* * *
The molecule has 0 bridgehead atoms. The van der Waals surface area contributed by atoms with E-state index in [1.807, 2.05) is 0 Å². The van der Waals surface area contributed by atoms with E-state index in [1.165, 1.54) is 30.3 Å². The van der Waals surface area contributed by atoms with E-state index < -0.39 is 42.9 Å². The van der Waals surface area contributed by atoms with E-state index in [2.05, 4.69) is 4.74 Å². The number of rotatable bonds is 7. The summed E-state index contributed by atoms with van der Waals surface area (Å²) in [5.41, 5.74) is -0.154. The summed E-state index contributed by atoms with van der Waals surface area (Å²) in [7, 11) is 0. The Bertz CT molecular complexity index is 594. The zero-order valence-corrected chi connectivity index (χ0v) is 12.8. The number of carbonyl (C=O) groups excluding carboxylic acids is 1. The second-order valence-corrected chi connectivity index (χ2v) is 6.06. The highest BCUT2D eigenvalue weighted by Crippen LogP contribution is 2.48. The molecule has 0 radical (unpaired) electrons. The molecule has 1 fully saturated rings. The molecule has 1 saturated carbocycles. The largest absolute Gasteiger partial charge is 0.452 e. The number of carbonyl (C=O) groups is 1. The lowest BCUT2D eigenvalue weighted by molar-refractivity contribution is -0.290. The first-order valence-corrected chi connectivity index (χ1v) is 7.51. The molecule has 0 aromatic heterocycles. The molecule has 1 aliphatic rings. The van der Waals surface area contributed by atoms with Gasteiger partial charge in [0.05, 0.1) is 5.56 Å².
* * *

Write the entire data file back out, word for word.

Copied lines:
The molecule has 0 bridgehead atoms. The van der Waals surface area contributed by atoms with E-state index in [1.807, 2.05) is 0 Å². The van der Waals surface area contributed by atoms with E-state index in [1.165, 1.54) is 30.3 Å². The van der Waals surface area contributed by atoms with E-state index < -0.39 is 42.9 Å². The van der Waals surface area contributed by atoms with E-state index in [2.05, 4.69) is 4.74 Å². The number of rotatable bonds is 7. The summed E-state index contributed by atoms with van der Waals surface area (Å²) in [5.41, 5.74) is -0.154. The summed E-state index contributed by atoms with van der Waals surface area (Å²) in [7, 11) is 0. The Bertz CT molecular complexity index is 594. The zero-order valence-corrected chi connectivity index (χ0v) is 12.8. The number of carbonyl (C=O) groups excluding carboxylic acids is 1. The second-order valence-corrected chi connectivity index (χ2v) is 6.06. The highest BCUT2D eigenvalue weighted by Crippen LogP contribution is 2.48. The molecule has 0 radical (unpaired) electrons. The molecule has 1 fully saturated rings. The molecule has 1 saturated carbocycles. The largest absolute Gasteiger partial charge is 0.452 e. The number of carbonyl (C=O) groups is 1. The lowest BCUT2D eigenvalue weighted by molar-refractivity contribution is -0.290. The first-order valence-corrected chi connectivity index (χ1v) is 7.51. The molecule has 0 aromatic heterocycles. The molecule has 1 aliphatic rings. The van der Waals surface area contributed by atoms with Gasteiger partial charge in [0.05, 0.1) is 5.56 Å².